Critical Mass 8 Best of Show Visual Artist Joe Bluhm Has His Head in the Clouds
Joe Bluhm and Dominique McLemore exhibit at artspace in downtown Shreveport
Bluhm worked in animation and advertising in New York City until an encounter with Academy Award–winning filmmaker, writer, and illustrator William Joyce led him to Shreveport. Their years-long collaborative friendship includes the creation of the 2012 Academy Award winner for Best Animated Short Film, The Fantastic Flying Books of Mr. Morris Lessmore. As COVID-19 swept the nation, Bluhm put on his fine art hat and created a colorful caricature of a friend named Bernd and was named Best of Show Visual Artist for the Shreveport Regional Arts Council (SRAC) annual open invitational exhibition and critic series, Critical Mass 8. Bluhm will exhibit his Critical Mass solo show, Cumulus, an accumulation of his favorite work of the last several years, at artspace in downtown Shreveport through October 21.
Bluhm said he was motivated to enter SRAC’s regional competition because of the spirit of the Critical Mass event—the energy, the people, and the way in which SRAC encourages artists of all levels and incorporates professional critique to help grow them in their work. “I appreciate that there is a yearly event where all local artists may display their work at artspace, as a community,” said Bluhm. “For the painting Bernd, I was interested to see the objective reception in that environment, without the context by which it was created [at the International Society of Caricature Artists (ISCA) conference]. It was a chance to see how a portrait ‘from the heart’ was objectively perceived and reviewed, among all types of art,” said Bluhm.
Bernd is a caricature of an Austrian friend Bluhm met and played a round of golf with at an ISCA conference. “To the group he is loud and goofy and always wears orange. But one-on-one he is so much deeper. We shared stories about our kids—his teenagers and my toddler—and he gave me advice while sharing a side which others don’t often see. It was that not-so-familiar Bernd whom I painted,” explained Bluhm.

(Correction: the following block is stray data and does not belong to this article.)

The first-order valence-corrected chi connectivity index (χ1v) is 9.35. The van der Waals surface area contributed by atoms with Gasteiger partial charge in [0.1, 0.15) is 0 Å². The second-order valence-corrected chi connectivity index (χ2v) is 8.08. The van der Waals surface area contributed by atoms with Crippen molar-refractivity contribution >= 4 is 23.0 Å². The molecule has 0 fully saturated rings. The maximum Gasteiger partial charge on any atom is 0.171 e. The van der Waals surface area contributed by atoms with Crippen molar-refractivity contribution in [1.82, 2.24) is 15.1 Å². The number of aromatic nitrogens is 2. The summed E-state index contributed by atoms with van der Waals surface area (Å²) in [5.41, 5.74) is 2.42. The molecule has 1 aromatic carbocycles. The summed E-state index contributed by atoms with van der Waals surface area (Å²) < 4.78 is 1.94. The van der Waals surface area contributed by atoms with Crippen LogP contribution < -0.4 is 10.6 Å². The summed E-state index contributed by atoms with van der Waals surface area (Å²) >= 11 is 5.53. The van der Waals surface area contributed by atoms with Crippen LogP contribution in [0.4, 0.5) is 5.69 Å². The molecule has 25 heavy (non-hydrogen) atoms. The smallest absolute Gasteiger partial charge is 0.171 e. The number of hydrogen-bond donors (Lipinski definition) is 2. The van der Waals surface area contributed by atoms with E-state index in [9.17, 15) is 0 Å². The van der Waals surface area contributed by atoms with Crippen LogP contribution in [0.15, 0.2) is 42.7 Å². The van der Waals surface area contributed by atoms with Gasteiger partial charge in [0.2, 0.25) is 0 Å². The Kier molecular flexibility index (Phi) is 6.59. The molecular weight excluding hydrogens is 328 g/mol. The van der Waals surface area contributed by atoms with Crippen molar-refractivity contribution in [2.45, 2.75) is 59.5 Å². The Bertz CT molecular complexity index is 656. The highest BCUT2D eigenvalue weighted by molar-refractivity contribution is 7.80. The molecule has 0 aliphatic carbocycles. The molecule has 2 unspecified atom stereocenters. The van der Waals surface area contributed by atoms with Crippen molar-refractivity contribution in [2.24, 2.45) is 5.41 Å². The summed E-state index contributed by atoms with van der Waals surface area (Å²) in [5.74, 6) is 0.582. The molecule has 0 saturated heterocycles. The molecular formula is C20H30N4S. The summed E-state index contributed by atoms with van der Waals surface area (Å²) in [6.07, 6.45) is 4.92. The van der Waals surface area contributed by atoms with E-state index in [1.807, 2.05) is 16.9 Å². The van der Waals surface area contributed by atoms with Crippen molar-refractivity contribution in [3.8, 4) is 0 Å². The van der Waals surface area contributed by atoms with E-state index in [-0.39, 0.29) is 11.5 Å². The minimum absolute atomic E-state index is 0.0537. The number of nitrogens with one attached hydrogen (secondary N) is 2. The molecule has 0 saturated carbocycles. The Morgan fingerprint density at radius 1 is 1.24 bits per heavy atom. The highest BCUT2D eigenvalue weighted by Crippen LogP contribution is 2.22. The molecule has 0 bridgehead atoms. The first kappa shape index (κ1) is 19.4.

Professional critic Shantay Robinson described Bernd as “engaging,” and said, “The details hold your attention and summon you to interact intimately. It isn’t certain whether the subject depicted in this portrait of the back of head is a woman or man, creating an appealing ambiguity. The atmosphere of the sky, changing leaves, and trees blowing in the wind that surround the subject allow us to get a good sense of the outlook they are experiencing. We can see, along with them, the miraculous object of their contemplation—a beautiful autumn sky at dusk. The scene itself is enchanting and we can imagine that the subject is just as entranced by the scene as viewers are with this painting.”
“I can’t believe Robinson saw exactly what I intended,” said Bluhm. “That so rarely happens. Emotion was the intention for Bernd, and she got that.”
Bluhm is in the process of preparing his Critical Mass solo exhibition. He talks about Cumulus this way: “As you know, life takes turns and offers unexpected blessings. Over the last several years I had to adapt and work to feed my family and chisel a path towards my big goals. This show will be a reflection of what a working artist and storyteller in the entertainment industry (who cares about fine art) can do in Louisiana. The market is worldwide, and the dream and vision of a creator is well and thriving.”
While Bluhm’s Critical Mass solo exhibition will fill the downstairs artspace gallery through October 21, northwest Louisiana artist Dominique McLemore’s powerfully expressive works will be featured upstairs in an exhibition entitled HUEMANEiTY. McLemore is SRAC’s newest Kallenberg Artist Tower (KAT) artist in residence. This award, open exclusively to residents of Louisiana, includes a $500 stipend and a one-week artist retreat to create and participate in an artist talk and workshop in the KAT.
McLemore describes himself as an impact artist who likes to start a conversation with his art. He often utilizes social commentary in his work, such as his piece with an angry-faced male holding out flowers instead of pointing a gun. “I create art to evoke emotion,” said McLemore. “All of my work has to do with emotion and with societal, political, and sometimes taboo topics. Through my art, I want people to know that they do not have to live life as they are told to live it or are supposed to live it—not to be comfortable or complacent—but to make life your own journey. I believe life is about your human experience, and I create art that I hope affirms that.” Bouquets of flowers are often included in McLemore’s art as gestures of peace and kindness taking the place of violence. He writes his own poetry and combines that with his visual images. A few of McLemore’s pieces pay homage to the styles of rapper Jay-Z and neo-expressionist artist Jean-Michel Basquiat, whom he admires. HUEMANEiTY will be a collection of thirty captivating, colorful works, including twelve evocative portraits of friends and a self-portrait.
Joe Bluhm and Dominique McLemore exhibit at artspace in downtown Shreveport through October 21. To find out more visit artspaceshreveport.com.